One of the best features of the Fazortan is the absolutely gorgeous interface bristling with controls. Relatively few plug-ins sound as good as they look–and vice-versa–but Fazortan definitely delivers in both departments.
Specs and useful features
- True emulation of classic analog phase shifter circuitry
- Two fully-controllable LFOs
- LFO synchronization with host tempo
- Midi learn function
- 64-bit internal processing
- No harmonic distortion at output
The Fazortan has earned quite a loyal following with its wide range of sound shaping capabilities. Many users seem to be quite taken with its ability to produce everything from subtle phasing and flanging effects to more outrageous whooshes and whirs. Comments have also been made with regard to its ability to make otherwise bland tracks stand out without overpowering the original sound.
Underneath this utilitarian and almost forbidding facade of the Soundtoys PhaseMistress is a good set of controls that you can have fun with doing some serious tweaking. Although any phaser sound is easily achievable without a lot of futzing around, power users appreciate how much control is available under the hood. This one of the crowd favorites, anything by Soundtoys in a worthy mention.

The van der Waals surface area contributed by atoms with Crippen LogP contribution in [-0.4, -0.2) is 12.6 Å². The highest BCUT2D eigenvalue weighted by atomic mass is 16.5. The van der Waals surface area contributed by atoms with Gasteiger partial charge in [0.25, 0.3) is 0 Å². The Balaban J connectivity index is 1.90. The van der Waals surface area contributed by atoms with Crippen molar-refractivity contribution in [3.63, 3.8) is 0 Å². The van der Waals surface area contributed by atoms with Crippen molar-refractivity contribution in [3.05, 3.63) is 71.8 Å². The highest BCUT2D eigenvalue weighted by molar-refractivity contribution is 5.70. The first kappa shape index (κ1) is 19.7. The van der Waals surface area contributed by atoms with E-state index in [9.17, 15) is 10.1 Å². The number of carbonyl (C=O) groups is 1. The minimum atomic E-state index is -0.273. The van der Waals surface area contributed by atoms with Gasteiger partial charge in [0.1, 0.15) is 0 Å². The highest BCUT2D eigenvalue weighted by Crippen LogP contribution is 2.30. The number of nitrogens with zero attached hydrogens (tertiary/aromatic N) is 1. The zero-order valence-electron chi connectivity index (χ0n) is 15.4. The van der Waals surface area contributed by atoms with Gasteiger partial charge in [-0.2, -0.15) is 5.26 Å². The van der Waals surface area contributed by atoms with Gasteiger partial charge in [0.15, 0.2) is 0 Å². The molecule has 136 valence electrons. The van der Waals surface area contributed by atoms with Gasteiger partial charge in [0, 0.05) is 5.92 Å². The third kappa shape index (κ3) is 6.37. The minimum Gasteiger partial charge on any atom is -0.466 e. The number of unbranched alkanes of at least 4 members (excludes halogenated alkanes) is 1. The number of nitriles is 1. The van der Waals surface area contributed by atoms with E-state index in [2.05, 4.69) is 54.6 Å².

Specs and useful features
- Modeled after classic phase-shifting circuits
- Several modulation modes such as LFO, Rhythm, Envelope, Random, Step, and ADSR
- Classic stompbox emulations included
- LFO syncs to MIDI, tap tempo, or BPM
- Rates adjustable to musical increments
- Rhythmic control with adjustable shuffle and swing
- Adjustable mix, frequency, resonance and modulation
One thing that is often said about the PhaseMistress is how organic sounding it is. Although it is quite popular among those looking for a vintage-sounding phaser plug-in, it can do so much more than stompbox emulations. The rhythmic pulses possible with the MIDI or tempo syncable LFO is an especially well-liked feature, although some users did comment about the occasional jump in volume when switching between presets.
The PhaseMistress could very easily handle most of your phasing needs. Remarkably versatile and controllable, it has a rich and vibrant sound that you simply can’t resist slathering over every track. Despite the all of features available under the hood, it can be as simple and straightforward as you need it to be, with even minor tweaks producing a wide degree of cool sounds.
Audio Thing Phase Motion 2